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The Australian Novel 1830-1980

A Thematic Introduction


John Scheckter

This volume introduces the reader to a powerful and rewarding territory: the Australian novel. Both drawing from and rebelling against the power of Europe. Australian writers asserted from the beginning that experience «down under» demands thorough observation and thoughtful expression. Exploration of the vast land, framed by the horrors of penal establishment and challenged by encounters with Aboriginal cultures, produced novels of irony and expectation, cynicism and celebration - works that demonstrate the flexibility and unflinching clarity that remain characteristically Australian down to the postcolonial present.


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Notes 243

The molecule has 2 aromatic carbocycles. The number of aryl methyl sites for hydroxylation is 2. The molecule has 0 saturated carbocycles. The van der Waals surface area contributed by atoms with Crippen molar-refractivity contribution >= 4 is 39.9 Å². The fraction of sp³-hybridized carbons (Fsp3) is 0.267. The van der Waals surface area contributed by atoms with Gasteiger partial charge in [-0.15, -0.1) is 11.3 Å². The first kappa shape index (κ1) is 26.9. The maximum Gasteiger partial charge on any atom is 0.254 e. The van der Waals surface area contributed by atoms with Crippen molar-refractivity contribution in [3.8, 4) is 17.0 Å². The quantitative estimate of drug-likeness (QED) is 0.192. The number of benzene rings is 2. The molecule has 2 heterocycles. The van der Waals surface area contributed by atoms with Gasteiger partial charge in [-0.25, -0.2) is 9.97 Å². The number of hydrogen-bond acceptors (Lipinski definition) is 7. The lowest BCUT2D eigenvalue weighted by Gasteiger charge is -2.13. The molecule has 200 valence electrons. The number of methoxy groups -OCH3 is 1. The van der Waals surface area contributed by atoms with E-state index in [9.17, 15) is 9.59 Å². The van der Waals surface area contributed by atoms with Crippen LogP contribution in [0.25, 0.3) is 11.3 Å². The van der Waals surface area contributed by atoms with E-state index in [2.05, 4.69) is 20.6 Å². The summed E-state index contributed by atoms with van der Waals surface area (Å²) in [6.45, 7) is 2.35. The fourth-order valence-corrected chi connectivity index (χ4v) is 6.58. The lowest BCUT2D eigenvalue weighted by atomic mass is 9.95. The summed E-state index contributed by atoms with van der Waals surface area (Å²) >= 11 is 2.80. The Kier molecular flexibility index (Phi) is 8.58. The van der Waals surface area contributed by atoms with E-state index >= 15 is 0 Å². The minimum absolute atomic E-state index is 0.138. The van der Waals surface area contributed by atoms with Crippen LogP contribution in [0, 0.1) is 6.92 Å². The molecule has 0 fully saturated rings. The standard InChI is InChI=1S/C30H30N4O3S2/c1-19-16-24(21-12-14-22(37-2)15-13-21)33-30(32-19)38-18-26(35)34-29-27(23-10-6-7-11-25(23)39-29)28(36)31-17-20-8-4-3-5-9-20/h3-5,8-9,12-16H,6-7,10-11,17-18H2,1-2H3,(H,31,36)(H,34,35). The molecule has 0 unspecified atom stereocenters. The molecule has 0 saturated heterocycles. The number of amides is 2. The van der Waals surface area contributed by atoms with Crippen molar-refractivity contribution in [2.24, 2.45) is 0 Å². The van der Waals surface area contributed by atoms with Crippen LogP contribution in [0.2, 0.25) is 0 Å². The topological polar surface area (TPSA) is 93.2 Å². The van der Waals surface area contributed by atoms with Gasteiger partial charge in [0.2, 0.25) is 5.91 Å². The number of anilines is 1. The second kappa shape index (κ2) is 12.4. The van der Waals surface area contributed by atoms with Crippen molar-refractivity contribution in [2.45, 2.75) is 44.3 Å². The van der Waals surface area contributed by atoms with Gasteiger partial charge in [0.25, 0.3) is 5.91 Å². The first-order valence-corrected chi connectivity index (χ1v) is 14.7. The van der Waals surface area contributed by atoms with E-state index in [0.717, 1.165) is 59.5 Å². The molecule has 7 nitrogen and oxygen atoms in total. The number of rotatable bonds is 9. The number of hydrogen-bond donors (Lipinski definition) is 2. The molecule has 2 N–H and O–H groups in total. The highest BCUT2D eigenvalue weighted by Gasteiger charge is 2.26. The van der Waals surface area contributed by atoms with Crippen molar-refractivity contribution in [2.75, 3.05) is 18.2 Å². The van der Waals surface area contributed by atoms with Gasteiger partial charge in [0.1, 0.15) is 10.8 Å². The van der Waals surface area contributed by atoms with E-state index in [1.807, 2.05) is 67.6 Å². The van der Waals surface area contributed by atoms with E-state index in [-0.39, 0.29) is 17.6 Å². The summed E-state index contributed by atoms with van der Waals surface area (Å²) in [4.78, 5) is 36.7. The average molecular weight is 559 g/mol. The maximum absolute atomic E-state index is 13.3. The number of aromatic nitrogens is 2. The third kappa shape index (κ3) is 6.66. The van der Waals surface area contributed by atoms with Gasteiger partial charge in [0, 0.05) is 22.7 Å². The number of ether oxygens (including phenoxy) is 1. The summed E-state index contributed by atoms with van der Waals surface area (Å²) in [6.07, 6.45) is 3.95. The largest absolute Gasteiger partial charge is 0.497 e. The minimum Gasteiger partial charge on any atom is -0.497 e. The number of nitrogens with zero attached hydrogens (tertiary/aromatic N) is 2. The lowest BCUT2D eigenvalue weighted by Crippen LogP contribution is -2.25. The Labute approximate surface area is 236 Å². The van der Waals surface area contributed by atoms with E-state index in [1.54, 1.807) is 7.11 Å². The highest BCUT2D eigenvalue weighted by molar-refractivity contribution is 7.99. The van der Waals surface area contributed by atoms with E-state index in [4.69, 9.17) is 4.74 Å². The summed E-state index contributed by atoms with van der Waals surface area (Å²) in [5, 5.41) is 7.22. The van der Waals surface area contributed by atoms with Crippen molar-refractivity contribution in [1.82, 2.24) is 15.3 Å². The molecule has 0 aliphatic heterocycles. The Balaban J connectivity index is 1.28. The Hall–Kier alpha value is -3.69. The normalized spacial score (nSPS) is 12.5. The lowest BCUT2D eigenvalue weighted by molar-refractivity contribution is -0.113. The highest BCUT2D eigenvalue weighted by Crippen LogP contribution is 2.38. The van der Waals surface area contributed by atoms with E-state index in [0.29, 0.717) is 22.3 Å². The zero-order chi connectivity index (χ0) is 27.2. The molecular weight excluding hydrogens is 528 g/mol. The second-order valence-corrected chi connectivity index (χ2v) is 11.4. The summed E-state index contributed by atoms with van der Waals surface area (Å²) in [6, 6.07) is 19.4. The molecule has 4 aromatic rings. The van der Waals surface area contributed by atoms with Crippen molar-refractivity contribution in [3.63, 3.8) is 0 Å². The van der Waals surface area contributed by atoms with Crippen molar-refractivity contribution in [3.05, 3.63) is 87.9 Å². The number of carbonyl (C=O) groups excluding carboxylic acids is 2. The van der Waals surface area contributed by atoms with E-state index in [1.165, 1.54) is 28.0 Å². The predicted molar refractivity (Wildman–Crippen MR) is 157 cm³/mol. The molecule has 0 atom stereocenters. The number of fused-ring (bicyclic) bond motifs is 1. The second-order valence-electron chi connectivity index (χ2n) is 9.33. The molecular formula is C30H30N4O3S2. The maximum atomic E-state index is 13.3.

Notes Chapter One The political and economic motives of settlement are generally agreed upon (Rickard 24-25), but the proportion to which they entered considerations and generated policies is a matter of continuing debate. Blainey (Tyranny 24) cites Dallas in emphasizing the search for naval stores; Bolton (99-100, 104) describes interests in granting land to American Loyalists exiled in Canada and England and in pre-empting the claims of other nations; Taylor (15-16) concludes that the most compelling reason for the methods of Australian colonization was the need to relieve the pressure on crowded English prisons. 2 Harry Harbord Morant was known in Australia as a bush poet before he was executed by the British for killing prisoners during the Boer War. The nationalistic implications of his trial are emphasized grandly in Bruce Beresford's film Breaker Morant (1980). 3 In a famous passage, Such Is Life condemns the "slender-witted, virgin-souled, overgrown schoolboys who fill Henry Kingsley's exceedingly trashy and misleading novel with their insufferable twaddle" (205). The vocabulary is nice: "insufferable twaddle" is a genteel English phrase that Furphy' s teamsters would hardly use. It suggests that Hamlyn is so far removed from real experience that Australians do not even have terms to describe its fantasies. Chapter Two The Dutch East India Company orders of 1617 required ships to sail almost due eastward from the Cape of Good Hope, turning north at the longitude of Java (Schilder 57-60). Only a slight over-length in the eastward course would put the northward leg in...

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